I’m currently working my way through a book called Telling Writing by Ken Macrorie that I will be using as the basis for my writing workshop in March. Chapter 1, called “The Poison Fish” refers to something the author dubs “Engfish.”
Engfish is anything written–usually in school–and the response from the reader is: “Blah.” It can be pretentious, full of unnecessary adjectives or adverbs. Or it can employ everyday language that in the end says nothing. It’s as smelly as day-old fish.
I once had a student who loved Engfish. He reveled in it. Like a cat intoxicated with catnip, this guy couldn’t get enough of it: why say something in 10 words that he could say in 40? The more lofty sounding the vocabulary, the more he used it. It was, as Simon Cowell often described a poor performance on American Idol, “indulgent.” I kept trying to convince my student that good writing could be straight and to the point without highfalutin language. He didn’t believe me.
In another book, a writing instructor came at the same concept from a different angle.
He said that if the average reader struggles through a difficult text, it’s not the fault of the reader, but rather the fault of the writer.
Even the most abstract concepts can be explained deftly by a good writer. Pastors often fall into this trap: so loving and reveling in deep theological concepts that they can’t translate the ideas or make application to the average listener.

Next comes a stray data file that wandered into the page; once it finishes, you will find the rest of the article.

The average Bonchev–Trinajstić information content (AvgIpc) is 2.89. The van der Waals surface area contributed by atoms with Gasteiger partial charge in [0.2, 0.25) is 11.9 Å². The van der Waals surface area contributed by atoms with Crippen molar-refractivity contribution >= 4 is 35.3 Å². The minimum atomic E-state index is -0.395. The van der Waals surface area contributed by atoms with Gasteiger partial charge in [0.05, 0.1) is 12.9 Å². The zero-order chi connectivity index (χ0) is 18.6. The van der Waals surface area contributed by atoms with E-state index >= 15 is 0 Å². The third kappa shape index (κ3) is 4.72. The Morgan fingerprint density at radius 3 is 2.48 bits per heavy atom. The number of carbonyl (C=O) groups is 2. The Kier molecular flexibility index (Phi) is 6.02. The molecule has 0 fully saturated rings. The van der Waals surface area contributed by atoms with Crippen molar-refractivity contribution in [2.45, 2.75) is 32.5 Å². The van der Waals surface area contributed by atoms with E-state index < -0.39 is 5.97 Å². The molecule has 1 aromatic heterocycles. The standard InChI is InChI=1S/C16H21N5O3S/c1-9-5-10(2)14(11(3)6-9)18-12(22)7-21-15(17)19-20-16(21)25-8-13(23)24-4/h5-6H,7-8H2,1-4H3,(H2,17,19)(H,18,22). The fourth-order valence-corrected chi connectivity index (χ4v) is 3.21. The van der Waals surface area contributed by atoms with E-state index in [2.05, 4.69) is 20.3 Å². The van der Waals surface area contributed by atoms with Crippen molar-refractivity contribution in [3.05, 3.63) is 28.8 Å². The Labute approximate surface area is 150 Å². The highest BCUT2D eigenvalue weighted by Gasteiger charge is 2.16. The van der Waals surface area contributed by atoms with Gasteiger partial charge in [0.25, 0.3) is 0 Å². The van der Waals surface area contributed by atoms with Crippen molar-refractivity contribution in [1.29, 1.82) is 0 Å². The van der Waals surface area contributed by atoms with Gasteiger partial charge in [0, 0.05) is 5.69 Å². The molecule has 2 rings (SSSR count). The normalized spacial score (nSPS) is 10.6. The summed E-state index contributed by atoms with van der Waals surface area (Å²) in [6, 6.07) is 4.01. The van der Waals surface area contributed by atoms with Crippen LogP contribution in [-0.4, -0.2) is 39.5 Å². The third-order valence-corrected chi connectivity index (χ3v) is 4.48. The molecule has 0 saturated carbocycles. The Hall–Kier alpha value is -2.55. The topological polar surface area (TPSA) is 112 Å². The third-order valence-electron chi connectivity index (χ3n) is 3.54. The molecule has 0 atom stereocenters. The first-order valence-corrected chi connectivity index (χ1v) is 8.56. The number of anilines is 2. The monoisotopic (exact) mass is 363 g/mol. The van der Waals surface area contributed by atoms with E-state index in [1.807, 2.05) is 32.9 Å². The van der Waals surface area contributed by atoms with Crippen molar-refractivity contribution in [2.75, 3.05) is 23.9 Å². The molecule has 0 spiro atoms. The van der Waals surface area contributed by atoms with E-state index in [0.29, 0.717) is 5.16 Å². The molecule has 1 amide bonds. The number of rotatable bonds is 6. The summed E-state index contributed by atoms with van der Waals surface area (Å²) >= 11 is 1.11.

If you struggle to express yourself in writing, say it simply. Shorten your sentences. Give examples. Repeat difficult concepts in a different way. Write 3-4 sentence paragraphs. As you master the task of simple, direct expression, you can start adding more detail, more telling facts, more interest.
Quick Turkey a la King
Beginning writers need simple, straight-forward assignments to gain confidence and skill. The same is true for beginning cooks. And this dish, Quick Turkey (or Chicken) a la King (p. 56) delivers.
In it you cook milk on a stove–which requires constant tending. You also use cooked chicken or turkey. This gives the beginner and opportunity in learning frugal cooking–reusing leftovers in a new way. But other than scalding the milk, there’s not much to mess up in this recipe. It’s a basic, tasty home-cooked meal.
On another note, I thought I’d share my favorite potholder of late. It’s small–about 5″ x 2″ but it gives me a lot more control than a traditional square potholder.
It’s like a mini-glove, just right for fingertips. My mom gave this to me in my stocking one Christmas. Anyhow, I love it (and thanks, Mom!).